16 Fraser Brown (Glasgow) 17 Jamie Bhatti 18 WP Nel 19 Ben Toolis 20 John Barclay (all Edinburgh) 20 Greig Laidlaw (Clermont) 22 Adam Hastings (Glasgow) 23 Blair Kinghorn (Edinburgh)

Opinion: Bath Should Break the Bank to Land Pollard

Bath Rugby will be losing Wales veteran, Rhys Priestland at the end of the season, and with just two specialist fly-halves contracted for next season Bath have been linked with three high profile names to replace the outgoing ten.

South African Handre Pollard, 50 cap All Black Aaron Cruden and most recently Gareth Anscombe.

It’s been a while since Bath had a clear first choice fly-half with the shirt being shared between the departing Priestland and Freddie Burns as Bath have lingered in mid-table and failed to live up to any sort of hype.

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By Stemoc – Own work, CC BY-SA 4.0, https://commons.wikimedia.org/w/index.php?curid=49998625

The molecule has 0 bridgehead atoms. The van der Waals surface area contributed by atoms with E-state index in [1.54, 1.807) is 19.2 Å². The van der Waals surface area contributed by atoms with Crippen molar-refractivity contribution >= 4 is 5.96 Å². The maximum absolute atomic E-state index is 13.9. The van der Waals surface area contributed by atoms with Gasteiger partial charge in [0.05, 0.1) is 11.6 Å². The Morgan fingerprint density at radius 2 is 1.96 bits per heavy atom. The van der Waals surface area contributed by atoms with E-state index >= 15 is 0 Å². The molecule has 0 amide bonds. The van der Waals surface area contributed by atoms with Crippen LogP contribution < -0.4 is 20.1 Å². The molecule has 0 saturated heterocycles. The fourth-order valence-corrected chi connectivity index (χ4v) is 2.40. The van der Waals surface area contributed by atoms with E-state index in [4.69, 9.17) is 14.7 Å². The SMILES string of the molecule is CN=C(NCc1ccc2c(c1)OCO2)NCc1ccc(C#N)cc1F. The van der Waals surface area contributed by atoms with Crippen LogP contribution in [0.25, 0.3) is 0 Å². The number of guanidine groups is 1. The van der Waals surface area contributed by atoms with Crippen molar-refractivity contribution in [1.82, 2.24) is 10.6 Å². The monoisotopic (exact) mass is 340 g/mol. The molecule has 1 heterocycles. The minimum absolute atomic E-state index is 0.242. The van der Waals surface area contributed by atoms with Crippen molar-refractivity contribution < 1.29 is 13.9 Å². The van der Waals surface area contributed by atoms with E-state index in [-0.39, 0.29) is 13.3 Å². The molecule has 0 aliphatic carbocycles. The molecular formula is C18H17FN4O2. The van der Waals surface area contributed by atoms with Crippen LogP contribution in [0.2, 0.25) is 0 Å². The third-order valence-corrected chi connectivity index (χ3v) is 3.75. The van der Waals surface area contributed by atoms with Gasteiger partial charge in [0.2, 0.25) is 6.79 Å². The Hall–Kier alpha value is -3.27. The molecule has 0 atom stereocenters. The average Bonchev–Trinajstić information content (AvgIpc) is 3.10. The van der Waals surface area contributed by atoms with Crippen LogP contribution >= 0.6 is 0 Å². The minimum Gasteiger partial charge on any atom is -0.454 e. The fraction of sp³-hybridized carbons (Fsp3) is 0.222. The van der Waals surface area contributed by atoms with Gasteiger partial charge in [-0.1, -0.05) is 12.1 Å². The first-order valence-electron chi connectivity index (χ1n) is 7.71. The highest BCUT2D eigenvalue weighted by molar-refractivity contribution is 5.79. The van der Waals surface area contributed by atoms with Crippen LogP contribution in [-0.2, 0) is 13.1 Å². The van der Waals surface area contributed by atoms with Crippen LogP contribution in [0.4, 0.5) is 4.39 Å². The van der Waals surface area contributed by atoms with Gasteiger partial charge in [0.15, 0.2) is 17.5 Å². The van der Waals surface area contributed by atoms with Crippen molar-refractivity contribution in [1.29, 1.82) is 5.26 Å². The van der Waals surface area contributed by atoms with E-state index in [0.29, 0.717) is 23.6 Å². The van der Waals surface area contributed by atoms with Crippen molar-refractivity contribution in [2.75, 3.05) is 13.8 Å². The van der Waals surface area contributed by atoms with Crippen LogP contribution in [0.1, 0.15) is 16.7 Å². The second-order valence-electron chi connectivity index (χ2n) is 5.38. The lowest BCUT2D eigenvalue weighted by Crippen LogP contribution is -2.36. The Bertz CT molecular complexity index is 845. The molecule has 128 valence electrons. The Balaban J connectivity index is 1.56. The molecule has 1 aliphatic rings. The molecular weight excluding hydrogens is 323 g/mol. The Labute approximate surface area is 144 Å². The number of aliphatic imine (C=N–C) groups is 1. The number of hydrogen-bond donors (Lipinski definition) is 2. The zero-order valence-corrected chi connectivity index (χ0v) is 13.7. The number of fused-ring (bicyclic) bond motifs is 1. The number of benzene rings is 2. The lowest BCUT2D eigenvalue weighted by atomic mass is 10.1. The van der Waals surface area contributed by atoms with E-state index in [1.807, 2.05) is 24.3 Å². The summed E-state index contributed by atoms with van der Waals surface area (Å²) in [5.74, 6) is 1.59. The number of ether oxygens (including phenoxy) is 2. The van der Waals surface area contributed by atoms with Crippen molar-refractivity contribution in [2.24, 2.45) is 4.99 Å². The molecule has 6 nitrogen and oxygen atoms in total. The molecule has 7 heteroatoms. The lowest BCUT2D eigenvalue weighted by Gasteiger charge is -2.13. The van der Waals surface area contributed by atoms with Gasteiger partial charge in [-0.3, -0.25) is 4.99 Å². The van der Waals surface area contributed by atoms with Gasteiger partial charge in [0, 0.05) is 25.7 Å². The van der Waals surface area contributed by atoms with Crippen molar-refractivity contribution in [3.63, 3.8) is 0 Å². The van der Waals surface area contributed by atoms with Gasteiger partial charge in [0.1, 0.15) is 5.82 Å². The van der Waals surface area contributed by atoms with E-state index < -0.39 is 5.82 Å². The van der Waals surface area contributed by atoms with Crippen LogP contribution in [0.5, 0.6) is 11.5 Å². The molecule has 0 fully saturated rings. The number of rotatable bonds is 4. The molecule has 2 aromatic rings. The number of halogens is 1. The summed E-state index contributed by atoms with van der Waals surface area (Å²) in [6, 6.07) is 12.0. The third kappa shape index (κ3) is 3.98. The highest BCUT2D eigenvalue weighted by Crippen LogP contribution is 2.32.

If Bath are serious about competing for the title Handre Pollard is their only option. The 24 year old international would be unavailable for the start of each season as he fulfilled commitments in South Africa but the quality he would provide for he rest of the season would offset this.

Pollard has kicked well in the past, a vital part of any fly-halves game, kicks can win games. Pollard would provide a safe pair of hands in that department.

Can you imagine the havoc Girvan Dempsey could cause if Blackadder handed him a resource like the Bulls star? Pollard is very good in attack, a master, he has pace and his passing game and playmaking ability make him dangerous, Damian de Allende and Jesse Kriel thrive outside him for South Africa. If he can replicate that with Bath’s selection of senior centres it could really set their game alight.

Pollard also is a strong defender, he doesn’t miss many tackles and he’s a physical tackler. Defence has been a focus for Premiership teams over the past years with the majority clubs seeing how well basing success on defence has worked for the ever improving Saracens.